Raven, A. et al. Cholangiocytes act as facultative liver stem cells during impaired hepatocyte regeneration. Nature 547, 350–354 (2017).
Calado, R. T. et al. Constitutional telomerase mutations are genetic risk factors for cirrhosis. Hepatology 53, 1600–1607 (2011).
Hartmann, D. et al. Telomerase gene mutations are associated with cirrhosis formation. Hepatology 53, 1608–1617 (2011).
Rudolph, K. L., Chang, S., Millard, M., Schreiber-Agus, N. & DePinho, R. A. Inhibition of experimental liver cirrhosis in mice by telomerase gene delivery. Science 287, 1253–1258 (2000).
Jungermann, K. & Kietzmann, T. Zonation of parenchymal and nonparenchymal metabolism in liver. Annu. Rev. Nutr 16, 179–203 (1996).
Wang, B., Zhao, L., Fish, M., Logan, C. Y. & Nusse, R. Self-renewing diploid Axin2+ cells fuel homeostatic renewal of the liver. Nature 524, 180–185 (2015).
Font-Burgada, J. et al. Hybrid periportal hepatocytes regenerate the injured liver without giving rise to cancer. Cell 162, 766–779 (2015).
Planas-Paz, L. et al. The RSPO-LGR4/5-ZNRF3/RNF43 module controls liver zonation and size. Nat. Cell Biol. 18, 467–479 (2016).
Tanami, S. et al. Dynamic zonation of liver polyploidy. Cell Tissue Res 368, 405–410 (2017).
Batista, L. F. & Artandi, S. E. Understanding telomere diseases through analysis of patient-derived iPS cells. Curr. Opin. Genet. Dev 23, 526–533 (2013).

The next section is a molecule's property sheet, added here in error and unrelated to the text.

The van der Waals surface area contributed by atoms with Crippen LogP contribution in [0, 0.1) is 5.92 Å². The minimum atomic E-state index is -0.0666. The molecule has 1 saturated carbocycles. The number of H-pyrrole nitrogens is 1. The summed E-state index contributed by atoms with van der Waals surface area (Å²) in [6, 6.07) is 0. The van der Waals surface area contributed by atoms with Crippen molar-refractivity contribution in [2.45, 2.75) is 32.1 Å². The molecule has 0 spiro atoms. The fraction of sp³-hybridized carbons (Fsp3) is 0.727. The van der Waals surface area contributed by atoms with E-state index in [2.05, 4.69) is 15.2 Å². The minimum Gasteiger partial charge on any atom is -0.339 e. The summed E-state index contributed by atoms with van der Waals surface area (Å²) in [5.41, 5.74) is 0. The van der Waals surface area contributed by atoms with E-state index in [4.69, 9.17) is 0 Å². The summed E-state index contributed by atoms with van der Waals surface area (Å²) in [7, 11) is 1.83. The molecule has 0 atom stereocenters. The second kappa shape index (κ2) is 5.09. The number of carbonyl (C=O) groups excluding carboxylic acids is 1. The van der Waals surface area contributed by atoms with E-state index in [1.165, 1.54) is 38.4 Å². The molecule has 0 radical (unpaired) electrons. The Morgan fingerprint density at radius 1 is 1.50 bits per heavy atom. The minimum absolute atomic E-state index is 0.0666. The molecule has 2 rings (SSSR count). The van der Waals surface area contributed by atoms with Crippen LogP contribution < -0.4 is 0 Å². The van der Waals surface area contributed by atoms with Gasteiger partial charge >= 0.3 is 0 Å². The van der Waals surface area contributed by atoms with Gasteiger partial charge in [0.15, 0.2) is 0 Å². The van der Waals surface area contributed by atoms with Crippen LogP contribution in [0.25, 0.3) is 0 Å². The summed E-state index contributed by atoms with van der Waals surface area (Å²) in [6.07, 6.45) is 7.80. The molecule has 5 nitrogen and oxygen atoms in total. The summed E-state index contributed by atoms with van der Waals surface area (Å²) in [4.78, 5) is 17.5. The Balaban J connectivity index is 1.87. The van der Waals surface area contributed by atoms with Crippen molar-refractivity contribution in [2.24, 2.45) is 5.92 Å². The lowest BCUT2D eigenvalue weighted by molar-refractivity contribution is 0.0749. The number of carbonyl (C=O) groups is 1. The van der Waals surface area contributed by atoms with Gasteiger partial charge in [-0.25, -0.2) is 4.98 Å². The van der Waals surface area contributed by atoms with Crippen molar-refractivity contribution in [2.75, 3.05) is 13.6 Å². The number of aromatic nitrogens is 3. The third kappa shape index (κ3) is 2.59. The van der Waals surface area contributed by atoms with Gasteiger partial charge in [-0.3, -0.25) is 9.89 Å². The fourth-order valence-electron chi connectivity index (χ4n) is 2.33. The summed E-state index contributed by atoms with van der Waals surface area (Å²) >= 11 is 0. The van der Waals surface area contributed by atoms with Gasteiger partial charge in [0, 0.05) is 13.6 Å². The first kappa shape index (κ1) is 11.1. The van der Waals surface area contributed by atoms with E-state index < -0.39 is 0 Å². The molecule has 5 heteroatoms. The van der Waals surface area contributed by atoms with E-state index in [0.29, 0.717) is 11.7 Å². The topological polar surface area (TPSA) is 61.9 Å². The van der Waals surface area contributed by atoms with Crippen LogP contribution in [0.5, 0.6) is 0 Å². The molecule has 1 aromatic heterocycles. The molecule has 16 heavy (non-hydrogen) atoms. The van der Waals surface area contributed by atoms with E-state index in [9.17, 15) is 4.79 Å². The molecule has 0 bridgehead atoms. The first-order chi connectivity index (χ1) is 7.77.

Nault, J. C. et al. High frequency of telomerase reverse-transcriptase promoter somatic mutations in hepatocellular carcinoma and preneoplastic lesions. Nat. Commun. 4, 2218 (2013).
Pech, M. F. et al. High telomerase is a hallmark of undifferentiated spermatogonia and is required for maintenance of male germline stem cells. Genes Dev. 29, 2420–2434 (2015).
Montgomery, R. K. et al. Mouse telomerase reverse transcriptase (mTert) expression marks slowly cycling intestinal stem cells. Proc. Natl Acad. Sci. USA 108, 179–184 (2011).
Schepers, A. G., Vries, R., van den Born, M., van de Wetering, M. & Clevers, H. Lgr5 intestinal stem cells have high telomerase activity and randomly segregate their chromosomes. EMBO J 30, 1104–1109 (2011).
Itzkovitz, S. et al. Single-molecule transcript counting of stem-cell markers in the mouse intestine. Nat. Cell Biol. 14, 106–114 (2011).
Gao, G.-P. et al. Novel adeno-associated viruses from rhesus monkeys as vectors for human gene therapy. Proc. Natl Acad. Sci. USA 99, 11854–11859 (2002).
Elias, H. A re-examination of the structure of the mammalian liver; the hepatic lobule and its relation to the vascular and biliary systems. Am. J. Anat. 85, 379–456 (1949).
Recknagel, R. O., Glende, E. A. Jr, Dolak, J. A. & Waller, R. L. Mechanisms of carbon tetrachloride toxicity. Pharmacol. Ther. 43, 139–154 (1989).
Kopp, J. L., Grompe, M. & Sander, M. Stem cells versus plasticity in liver and pancreas regeneration. Nat. Cell Biol. 18, 238–245 (2016).